Progressive rock icon Keith Emerson who the co-founded Emerson, Lake and Palmer, has died aged 71. Emerson was lauded as one of the finest keyboard players and showmen of the progressive rock movement of the 1970s.
The band announced on Facebook: "We regret to announce that Keith Emerson died last night at his home in Santa Monica, Los Angeles, California, aged 71. We ask that the family's privacy and grief be respected."
Emerson is suspected to have died in his home from a self-inflicted gunshot wound to the head say police in Santa Monica. His death is being treated as a suicide. Emerson's body was found at 1.30am (local time) on Friday, 11 March, by his girlfriend Mari Kawaguchi.
Former band mate Carl Palmer, percussionist in ELP, said on Facebook: "I am deeply saddened to learn of the passing of my good friend and brother-in-music, Keith Emerson. Keith was a gentle soul whose love for music and passion for his performance as a keyboard player will remain unmatched for many years to come.
"I will always remember his warm smile, good sense of humour, compelling showmanship, and dedication to his musical craft."
Emerson was born in Todmorden, Yorkshire in 1944. By his late teens, he was playing in blues and jazz clubs in London. Famous for his on-stage antics, and a heralded as a true showman of rock he had performed with bands such as Gary Farr and the T-Bones, the V.I.P.'s and The Nice before he joined ELP, considered one of rock's first supergroups.
The band – consisting of keyboardist Emerson, singer, guitarist, and producer Greg Lake, and drummer and percussionist Palmer, played their first ever gig at Plymouth Guildhall in August 1970 and achieved prominence in the UK and Japan with six platinum-selling albums. They included Tarkus, Trilogy, and Brain Salad Surgery.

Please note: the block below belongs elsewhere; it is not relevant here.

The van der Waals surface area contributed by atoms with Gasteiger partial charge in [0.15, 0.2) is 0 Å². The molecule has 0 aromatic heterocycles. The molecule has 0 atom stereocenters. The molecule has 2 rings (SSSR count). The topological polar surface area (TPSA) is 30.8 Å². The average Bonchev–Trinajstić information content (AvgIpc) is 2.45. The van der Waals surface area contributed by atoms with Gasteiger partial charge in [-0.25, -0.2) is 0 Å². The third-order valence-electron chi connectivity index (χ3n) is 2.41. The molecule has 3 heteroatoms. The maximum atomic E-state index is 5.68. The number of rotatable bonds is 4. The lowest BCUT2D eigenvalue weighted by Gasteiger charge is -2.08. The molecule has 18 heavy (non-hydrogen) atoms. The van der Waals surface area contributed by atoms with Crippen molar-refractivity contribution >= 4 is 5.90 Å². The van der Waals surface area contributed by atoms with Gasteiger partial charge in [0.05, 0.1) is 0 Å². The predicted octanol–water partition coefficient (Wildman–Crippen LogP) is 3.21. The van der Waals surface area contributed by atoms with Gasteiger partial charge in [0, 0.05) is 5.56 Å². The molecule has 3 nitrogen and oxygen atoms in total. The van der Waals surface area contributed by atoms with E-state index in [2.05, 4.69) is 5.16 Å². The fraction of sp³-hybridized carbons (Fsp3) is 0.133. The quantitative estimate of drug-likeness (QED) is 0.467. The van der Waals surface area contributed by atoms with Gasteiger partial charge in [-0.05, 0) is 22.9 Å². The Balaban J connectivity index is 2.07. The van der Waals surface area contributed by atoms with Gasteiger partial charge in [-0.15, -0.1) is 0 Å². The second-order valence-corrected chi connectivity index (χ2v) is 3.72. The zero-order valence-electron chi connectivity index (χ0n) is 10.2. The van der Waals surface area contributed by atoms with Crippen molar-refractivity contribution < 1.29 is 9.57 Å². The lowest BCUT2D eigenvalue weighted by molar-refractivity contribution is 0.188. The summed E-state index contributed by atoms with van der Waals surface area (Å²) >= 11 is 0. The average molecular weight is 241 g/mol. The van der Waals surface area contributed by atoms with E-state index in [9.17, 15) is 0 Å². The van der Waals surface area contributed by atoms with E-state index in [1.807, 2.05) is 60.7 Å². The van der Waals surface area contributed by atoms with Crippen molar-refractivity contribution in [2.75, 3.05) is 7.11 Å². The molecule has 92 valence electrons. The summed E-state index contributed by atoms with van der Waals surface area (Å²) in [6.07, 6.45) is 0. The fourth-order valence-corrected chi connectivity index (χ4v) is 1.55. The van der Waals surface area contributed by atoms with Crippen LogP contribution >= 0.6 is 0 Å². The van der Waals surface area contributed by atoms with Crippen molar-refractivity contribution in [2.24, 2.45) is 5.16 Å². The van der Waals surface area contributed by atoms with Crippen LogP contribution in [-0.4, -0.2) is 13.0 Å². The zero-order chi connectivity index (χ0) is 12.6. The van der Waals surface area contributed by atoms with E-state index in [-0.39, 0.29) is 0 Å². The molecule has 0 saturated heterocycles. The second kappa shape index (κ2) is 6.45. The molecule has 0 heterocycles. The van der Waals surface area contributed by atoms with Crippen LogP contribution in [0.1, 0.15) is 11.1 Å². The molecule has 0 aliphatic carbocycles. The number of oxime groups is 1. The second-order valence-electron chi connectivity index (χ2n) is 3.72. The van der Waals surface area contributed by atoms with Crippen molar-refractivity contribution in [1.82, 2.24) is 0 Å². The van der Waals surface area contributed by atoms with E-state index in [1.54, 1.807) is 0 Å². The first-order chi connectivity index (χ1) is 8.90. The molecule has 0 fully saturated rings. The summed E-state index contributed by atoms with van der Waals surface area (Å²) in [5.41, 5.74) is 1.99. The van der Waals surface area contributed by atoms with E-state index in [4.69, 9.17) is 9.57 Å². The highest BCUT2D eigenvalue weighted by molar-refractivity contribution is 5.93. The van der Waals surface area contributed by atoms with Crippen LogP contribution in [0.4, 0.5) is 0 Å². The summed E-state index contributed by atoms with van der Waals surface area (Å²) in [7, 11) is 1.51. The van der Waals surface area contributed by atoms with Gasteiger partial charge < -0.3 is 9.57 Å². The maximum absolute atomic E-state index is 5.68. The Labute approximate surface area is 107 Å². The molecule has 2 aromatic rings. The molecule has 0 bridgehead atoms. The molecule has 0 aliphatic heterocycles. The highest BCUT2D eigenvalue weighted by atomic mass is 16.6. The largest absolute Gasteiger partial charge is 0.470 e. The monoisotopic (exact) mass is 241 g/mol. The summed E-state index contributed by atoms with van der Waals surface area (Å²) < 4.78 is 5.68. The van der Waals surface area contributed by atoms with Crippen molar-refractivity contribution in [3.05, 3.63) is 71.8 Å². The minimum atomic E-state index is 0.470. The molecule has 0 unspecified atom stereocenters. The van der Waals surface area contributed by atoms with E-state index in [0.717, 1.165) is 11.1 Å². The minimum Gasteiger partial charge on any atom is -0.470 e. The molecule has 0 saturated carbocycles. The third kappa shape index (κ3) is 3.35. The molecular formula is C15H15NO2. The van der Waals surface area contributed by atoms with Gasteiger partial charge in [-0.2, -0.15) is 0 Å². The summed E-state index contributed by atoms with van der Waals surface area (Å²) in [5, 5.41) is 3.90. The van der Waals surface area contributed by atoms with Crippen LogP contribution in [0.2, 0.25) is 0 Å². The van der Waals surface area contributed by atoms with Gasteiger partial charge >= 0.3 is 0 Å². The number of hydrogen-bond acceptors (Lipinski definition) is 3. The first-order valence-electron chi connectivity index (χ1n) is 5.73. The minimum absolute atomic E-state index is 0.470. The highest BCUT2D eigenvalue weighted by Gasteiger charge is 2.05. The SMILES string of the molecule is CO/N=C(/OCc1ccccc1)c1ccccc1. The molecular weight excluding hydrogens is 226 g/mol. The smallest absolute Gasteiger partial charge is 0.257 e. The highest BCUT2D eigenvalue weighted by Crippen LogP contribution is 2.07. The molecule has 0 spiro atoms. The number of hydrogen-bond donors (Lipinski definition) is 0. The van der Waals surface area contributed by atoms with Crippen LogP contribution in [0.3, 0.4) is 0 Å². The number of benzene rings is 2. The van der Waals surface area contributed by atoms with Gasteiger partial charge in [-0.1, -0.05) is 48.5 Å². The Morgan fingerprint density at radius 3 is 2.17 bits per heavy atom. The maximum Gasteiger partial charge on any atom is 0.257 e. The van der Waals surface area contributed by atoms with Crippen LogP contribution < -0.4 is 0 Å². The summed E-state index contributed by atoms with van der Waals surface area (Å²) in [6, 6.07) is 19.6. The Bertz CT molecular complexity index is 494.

Tarkus was released in 1971 and featured an opening track lasting over 20 minutes. In trademark outlandish style the tune was inspired by a half-tank, half-armadillo creature that would appear on stage at gigs.
Not everyone took to ELP, legendary BBC Radio 1 DJ John Peel describing their set at the 1970 Isle of Wight Festival as, "A waste of talent and electricity." And as progressive rock began to die punk acts, such as The Sex Pistols, openly criticised the band.
ELP split after releasing Love Beach in 1979. Since then Emerson pursued a largely unsuccessful solo career in the music business. In 2010, he was diagnosed with an abnormal growth in his colon but had a tour of Japan scheduled for next month.
Emerson, a father-of-two, last performed in concert in July 2015 at the Barbican in London alongside the BBC Concert Orchestra in a tribute to Robert Moog, the inventor of the Moog synthesiser.